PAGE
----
If I am discerning enough, I might notice the features/examples/templates tabs on the nav bar at the top of the page. The good news is, the people who need that level of information before they take any action (that’d be me) are going to find it anyway, so Unbounce has made a smart decision in making the primary focus of the page to get prospects signed up right away.

Your CTA

You should have one single CTA on your landing page. Too often landing pages have a button to sign up for the newsletter, to download an ebook, to check out the latest product, to follow the company on social media, and a million other things. It’s over-sensory stimulation, and it usually causes visitors to bounce. Sure, you can put newsletter signup in a sidebar, or a follow button in the footer, but make sure these aren’t competing with your main CTA for visitors’ attention. If you are catering to two types of customers (say prospective employers vs. prospective employees if you're a recruiting site) you can have separate CTAs for your different customers, but make sure they are located in the same area, and don’t compete for visitors’ attention.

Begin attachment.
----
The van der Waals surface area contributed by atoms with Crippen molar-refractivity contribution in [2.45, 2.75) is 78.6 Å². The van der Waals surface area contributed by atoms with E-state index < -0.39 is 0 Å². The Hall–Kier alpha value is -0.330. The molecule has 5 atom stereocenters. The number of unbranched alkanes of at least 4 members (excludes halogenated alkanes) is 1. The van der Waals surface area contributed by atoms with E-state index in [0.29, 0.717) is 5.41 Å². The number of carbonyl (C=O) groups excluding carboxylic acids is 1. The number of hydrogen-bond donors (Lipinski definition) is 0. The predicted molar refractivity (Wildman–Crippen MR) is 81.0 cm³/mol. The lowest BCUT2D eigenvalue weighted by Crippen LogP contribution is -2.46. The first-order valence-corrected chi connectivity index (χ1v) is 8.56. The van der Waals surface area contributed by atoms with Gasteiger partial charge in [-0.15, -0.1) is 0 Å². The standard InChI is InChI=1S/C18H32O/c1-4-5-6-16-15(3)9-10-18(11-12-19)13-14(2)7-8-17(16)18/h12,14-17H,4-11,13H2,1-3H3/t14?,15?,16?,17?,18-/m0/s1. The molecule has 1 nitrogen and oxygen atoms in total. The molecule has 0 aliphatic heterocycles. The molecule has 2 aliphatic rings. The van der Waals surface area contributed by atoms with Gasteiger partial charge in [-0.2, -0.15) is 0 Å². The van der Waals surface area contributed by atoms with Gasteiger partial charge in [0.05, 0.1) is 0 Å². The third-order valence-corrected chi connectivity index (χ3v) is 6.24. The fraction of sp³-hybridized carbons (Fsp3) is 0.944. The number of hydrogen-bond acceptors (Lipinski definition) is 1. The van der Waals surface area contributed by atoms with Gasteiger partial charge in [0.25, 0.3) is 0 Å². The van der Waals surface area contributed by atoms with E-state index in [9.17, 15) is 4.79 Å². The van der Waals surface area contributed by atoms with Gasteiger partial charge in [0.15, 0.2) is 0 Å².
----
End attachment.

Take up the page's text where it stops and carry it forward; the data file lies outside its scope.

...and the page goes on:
Your main CTA will vary depending on the type of product or service you are trying to sell (or if you are selling anything at all). Do you want to get people to try your product first? Probably, if you are a SaaS company or if the product is really expensive. Maybe you want them to learn more about your field, or get them to view a gallery of products. Whatever it is, know what the main goal of the page is, BEFORE you start designing and writing copy, and make sure every part of that landing page contributes to that goal.